Insulinomas are rare neuroendocrine tumours that classically present with a combination of symptomatic hypoglycaemia, low serum glucose values and resolution of symptoms post glucose ingestion.
We describe a 65-year-old lady who repeatedly presented over several years with recurrent infections, predominantly of the urinary tract, nausea and diarrhoea, necessitating frequent hospital admissions. Despite extensive investigations, no clear cause for her symptoms was identified. These ongoing episodes were incidentally noted to occur with clinical and biochemical hypoglycaemia (serum glucose values even as low as 1.7 mmol/l), seen to correct by administering intravenous dextrose. She was subsequently, referred to her local Endocrinologist. 0900 h Cortisol and short synacthen test were normal. A 72 h fast was unfortunately terminated prematurely due to severe symptomatic hypoglycaemia (serum glucose of 2.8 mmol/l). A raised C-Peptide of 798 pmol/l and Insulin of 8.2 (3-17 μ/l) with a negative sulphonylurea screen, at the time of hypoglycaemia, biochemically confirmed inappropriate endogenous insulin secretion, as seen with insulinomas.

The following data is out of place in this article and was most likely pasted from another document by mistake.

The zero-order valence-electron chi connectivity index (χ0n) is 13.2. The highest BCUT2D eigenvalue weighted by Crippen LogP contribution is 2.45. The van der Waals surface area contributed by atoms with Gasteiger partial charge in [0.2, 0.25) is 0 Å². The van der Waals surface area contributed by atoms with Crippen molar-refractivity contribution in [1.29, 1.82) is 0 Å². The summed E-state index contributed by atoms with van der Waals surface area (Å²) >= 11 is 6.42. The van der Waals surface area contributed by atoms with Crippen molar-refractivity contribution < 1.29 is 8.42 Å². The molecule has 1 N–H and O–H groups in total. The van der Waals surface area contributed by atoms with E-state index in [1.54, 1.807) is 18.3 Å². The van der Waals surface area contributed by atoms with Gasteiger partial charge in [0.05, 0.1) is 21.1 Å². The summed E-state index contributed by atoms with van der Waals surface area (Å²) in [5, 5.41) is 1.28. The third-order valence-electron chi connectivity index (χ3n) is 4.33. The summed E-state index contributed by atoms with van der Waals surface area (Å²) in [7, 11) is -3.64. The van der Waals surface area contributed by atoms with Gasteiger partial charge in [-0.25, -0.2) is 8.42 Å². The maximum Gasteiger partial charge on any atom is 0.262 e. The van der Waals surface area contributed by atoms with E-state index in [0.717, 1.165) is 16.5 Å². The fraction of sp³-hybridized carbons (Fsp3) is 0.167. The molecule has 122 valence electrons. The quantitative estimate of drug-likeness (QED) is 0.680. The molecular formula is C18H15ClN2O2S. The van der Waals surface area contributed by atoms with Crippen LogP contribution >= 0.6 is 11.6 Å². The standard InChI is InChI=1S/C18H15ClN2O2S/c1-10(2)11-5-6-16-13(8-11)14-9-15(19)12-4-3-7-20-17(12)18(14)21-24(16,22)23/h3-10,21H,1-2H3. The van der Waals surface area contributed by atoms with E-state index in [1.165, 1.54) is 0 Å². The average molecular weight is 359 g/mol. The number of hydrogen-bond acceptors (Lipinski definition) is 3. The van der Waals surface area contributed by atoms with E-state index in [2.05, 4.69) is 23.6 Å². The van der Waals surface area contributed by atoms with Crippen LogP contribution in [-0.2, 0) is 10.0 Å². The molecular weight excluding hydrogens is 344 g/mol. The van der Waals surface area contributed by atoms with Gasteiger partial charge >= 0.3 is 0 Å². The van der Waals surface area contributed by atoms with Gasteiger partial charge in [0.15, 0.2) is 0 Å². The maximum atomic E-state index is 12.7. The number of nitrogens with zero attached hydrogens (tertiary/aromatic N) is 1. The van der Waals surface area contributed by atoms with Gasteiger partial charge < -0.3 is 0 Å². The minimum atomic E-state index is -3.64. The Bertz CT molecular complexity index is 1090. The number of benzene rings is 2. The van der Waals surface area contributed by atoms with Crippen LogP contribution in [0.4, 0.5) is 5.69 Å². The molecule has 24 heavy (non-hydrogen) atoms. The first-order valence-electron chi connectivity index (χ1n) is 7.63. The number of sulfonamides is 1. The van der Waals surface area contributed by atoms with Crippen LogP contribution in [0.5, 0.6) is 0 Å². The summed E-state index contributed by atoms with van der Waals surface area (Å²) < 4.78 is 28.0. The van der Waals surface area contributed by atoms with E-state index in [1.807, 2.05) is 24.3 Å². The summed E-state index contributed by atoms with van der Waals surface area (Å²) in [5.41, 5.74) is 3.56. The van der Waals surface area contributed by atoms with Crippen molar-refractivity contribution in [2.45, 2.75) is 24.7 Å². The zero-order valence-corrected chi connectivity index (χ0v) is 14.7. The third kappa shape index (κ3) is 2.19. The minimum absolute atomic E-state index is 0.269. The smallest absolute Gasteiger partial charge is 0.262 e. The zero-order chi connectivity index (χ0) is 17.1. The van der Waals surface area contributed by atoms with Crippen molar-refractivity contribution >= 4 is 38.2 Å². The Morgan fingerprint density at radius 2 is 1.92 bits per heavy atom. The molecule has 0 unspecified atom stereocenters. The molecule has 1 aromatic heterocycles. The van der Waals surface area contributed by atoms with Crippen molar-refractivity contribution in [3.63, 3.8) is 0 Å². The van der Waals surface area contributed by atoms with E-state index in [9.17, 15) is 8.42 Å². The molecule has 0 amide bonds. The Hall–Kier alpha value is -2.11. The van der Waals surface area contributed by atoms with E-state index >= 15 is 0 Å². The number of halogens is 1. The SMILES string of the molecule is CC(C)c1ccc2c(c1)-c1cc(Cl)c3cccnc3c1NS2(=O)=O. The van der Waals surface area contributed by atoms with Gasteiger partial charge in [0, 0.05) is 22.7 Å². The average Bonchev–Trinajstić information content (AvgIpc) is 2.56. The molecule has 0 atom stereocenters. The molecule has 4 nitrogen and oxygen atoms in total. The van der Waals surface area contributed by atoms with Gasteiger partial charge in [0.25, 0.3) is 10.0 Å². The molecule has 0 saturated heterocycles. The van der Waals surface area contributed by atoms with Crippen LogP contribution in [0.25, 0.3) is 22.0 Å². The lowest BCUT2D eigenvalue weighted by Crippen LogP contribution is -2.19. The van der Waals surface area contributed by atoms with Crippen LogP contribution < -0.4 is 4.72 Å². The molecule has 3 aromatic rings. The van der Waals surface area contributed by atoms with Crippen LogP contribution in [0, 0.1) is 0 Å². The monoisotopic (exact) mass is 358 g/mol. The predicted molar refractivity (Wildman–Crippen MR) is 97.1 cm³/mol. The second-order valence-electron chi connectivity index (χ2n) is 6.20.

Magnetic resonance imaging could not exclude a small insulinoma. She declined all further investigations, hence Diazoxide was commenced and although the frequency of hypoglycaemia reduced markedly, her nausea worsened. Diazoxide was, therefore, replaced by twice daily injections of short-acting octreotide, which achieved glycaemic control and she reported some improvement of her nausea. It was then decided to trial Lanreotide, which has successfully controlled both her hypoglycaemia and nausea, consequently reducing hospital admissions and allowing our patient to regain a decent quality of life.
Diagnosis of insulinomas is usually dependent upon clinical presentation, confirmation of hyperinsulinism and diagnostic imaging. This was a difficult case where the clinical suspicion of insulinoma was confirmed following initiation of medication to suppress insulin release.
Although rare, it is paramount that insulinomas are considered in patients with unexplained hypoglycaemia.